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Experts Call for Proactive Approach to Reduce Downtown Homelessness


The Tulsa Chamber sponsored a forum Thursday focusing on downtown’s homeless population, and the experts said early intervention is key.

"We are reacting to the situation, which is compounded by homelessness, rather than recognizing that if we put our efforts into the front end of this, we can save so many lives, so many tragedies that are happening downtown and so many tragedies that are happening in our community," said Jan Figart with the Community Service Council.

Figart said says more affordable housing, a living wage, Medicaid expansion and mental health services in schools could all help reduce the rate of homelessness.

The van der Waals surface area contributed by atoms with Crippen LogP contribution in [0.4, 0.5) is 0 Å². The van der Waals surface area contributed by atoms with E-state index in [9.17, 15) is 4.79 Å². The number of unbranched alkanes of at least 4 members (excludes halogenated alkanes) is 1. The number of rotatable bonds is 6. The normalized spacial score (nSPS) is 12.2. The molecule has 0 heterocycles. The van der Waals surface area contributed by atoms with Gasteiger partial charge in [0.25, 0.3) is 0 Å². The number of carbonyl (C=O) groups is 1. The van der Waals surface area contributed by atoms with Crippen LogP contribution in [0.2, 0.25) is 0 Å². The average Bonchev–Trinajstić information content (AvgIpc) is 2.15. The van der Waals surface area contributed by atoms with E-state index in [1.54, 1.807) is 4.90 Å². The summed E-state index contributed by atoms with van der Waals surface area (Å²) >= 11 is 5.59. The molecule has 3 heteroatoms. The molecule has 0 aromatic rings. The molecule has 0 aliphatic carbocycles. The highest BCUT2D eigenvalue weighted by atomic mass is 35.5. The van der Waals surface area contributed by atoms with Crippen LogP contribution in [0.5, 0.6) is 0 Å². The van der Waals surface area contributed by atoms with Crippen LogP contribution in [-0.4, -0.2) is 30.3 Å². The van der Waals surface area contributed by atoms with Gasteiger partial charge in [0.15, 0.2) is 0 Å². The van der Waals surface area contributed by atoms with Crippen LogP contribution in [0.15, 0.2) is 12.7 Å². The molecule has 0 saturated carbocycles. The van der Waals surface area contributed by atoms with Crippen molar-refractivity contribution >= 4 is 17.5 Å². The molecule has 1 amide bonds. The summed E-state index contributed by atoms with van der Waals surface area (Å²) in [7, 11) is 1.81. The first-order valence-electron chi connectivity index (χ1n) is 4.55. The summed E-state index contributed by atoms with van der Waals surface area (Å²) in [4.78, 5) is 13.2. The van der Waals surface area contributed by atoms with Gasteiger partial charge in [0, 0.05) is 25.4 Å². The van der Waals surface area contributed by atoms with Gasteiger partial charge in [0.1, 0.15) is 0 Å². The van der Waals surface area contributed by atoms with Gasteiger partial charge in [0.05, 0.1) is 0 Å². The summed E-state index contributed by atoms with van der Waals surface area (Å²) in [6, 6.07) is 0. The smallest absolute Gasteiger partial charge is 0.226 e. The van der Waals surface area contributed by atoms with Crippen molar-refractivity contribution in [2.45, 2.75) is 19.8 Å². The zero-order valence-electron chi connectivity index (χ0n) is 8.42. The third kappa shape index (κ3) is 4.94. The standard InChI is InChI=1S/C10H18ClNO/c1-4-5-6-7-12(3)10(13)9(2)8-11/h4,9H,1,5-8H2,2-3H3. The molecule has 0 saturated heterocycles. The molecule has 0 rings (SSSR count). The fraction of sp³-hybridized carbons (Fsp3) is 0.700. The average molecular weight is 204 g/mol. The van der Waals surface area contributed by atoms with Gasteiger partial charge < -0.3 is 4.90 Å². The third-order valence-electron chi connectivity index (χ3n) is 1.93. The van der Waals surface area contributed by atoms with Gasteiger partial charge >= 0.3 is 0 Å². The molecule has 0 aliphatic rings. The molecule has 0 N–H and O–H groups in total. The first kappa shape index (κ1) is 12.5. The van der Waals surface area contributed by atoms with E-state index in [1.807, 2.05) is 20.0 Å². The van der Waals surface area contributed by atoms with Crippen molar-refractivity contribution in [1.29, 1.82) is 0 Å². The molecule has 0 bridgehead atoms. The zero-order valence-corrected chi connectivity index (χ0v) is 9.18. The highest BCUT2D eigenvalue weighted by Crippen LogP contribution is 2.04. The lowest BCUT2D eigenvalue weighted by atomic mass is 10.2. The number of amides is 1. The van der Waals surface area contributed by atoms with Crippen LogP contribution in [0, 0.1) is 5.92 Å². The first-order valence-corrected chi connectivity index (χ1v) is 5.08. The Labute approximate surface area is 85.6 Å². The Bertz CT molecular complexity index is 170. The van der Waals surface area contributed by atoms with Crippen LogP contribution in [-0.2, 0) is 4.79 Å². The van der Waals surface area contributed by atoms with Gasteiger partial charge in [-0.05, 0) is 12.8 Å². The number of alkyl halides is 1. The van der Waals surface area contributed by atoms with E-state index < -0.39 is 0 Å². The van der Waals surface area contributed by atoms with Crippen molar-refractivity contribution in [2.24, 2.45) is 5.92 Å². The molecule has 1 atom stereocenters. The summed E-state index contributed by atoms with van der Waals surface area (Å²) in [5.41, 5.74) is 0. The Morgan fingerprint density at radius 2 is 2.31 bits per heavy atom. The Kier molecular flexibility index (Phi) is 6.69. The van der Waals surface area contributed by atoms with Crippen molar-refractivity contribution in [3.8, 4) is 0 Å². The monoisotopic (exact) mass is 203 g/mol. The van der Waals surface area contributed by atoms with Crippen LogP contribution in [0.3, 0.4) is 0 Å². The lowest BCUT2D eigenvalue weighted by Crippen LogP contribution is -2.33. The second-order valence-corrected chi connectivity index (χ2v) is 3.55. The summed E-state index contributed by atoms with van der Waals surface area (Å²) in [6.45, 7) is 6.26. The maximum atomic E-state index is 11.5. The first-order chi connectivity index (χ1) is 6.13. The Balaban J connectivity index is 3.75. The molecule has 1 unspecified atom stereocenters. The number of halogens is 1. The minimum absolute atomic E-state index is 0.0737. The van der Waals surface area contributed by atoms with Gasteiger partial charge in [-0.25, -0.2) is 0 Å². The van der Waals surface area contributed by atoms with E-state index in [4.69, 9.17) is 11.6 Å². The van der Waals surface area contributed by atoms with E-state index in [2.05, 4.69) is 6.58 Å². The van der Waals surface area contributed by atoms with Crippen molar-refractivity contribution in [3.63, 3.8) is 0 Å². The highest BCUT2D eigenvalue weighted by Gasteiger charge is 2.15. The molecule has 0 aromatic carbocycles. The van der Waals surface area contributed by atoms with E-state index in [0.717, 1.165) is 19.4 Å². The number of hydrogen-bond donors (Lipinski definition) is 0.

Three in five chronically homeless people have lifetime mental health problems. State Mental Health Commissioner Terri White said there needs to be more communication among healthcare providers because people don’t seek help for mental illness until something is very wrong.

"But they will see a primary care physician, they will see an OB-GYN once a year if they're a female, they will show up in the emergency room, and we can catch things so much earlier," White said.

White also says the criminal justice system needs to do a better job of diverting the mentally ill from jail and into treatment.